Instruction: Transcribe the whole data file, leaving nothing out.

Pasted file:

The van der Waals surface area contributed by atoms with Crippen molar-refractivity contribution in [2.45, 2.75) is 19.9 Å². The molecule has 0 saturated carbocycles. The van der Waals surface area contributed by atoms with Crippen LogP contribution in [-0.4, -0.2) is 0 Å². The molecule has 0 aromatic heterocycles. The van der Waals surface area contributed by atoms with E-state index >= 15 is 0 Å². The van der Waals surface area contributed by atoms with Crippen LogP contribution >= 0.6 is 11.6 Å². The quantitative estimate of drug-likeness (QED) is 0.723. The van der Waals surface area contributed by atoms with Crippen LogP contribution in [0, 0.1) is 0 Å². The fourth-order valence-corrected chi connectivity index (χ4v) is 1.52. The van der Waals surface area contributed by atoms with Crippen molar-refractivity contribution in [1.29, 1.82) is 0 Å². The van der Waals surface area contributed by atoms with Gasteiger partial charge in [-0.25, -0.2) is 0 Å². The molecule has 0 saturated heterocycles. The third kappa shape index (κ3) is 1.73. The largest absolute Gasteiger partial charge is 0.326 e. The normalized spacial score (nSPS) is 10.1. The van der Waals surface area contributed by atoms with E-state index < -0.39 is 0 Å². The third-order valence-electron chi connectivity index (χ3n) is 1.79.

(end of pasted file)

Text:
The van der Waals surface area contributed by atoms with Crippen molar-refractivity contribution in [2.45, 2.75) is 19.9 Å². The molecule has 0 saturated carbocycles. The van der Waals surface area contributed by atoms with Crippen LogP contribution in [-0.4, -0.2) is 0 Å². The molecule has 0 aromatic heterocycles. The van der Waals surface area contributed by atoms with E-state index >= 15 is 0 Å². The van der Waals surface area contributed by atoms with Crippen LogP contribution >= 0.6 is 11.6 Å². The quantitative estimate of drug-likeness (QED) is 0.723. The van der Waals surface area contributed by atoms with Crippen LogP contribution in [0, 0.1) is 0 Å². The fourth-order valence-corrected chi connectivity index (χ4v) is 1.52. The van der Waals surface area contributed by atoms with Crippen molar-refractivity contribution in [1.29, 1.82) is 0 Å². The van der Waals surface area contributed by atoms with Gasteiger partial charge in [-0.25, -0.2) is 0 Å². The molecule has 0 saturated heterocycles. The third kappa shape index (κ3) is 1.73. The largest absolute Gasteiger partial charge is 0.326 e. The normalized spacial score (nSPS) is 10.1. The van der Waals surface area contributed by atoms with E-state index < -0.39 is 0 Å². The third-order valence-electron chi connectivity index (χ3n) is 1.79.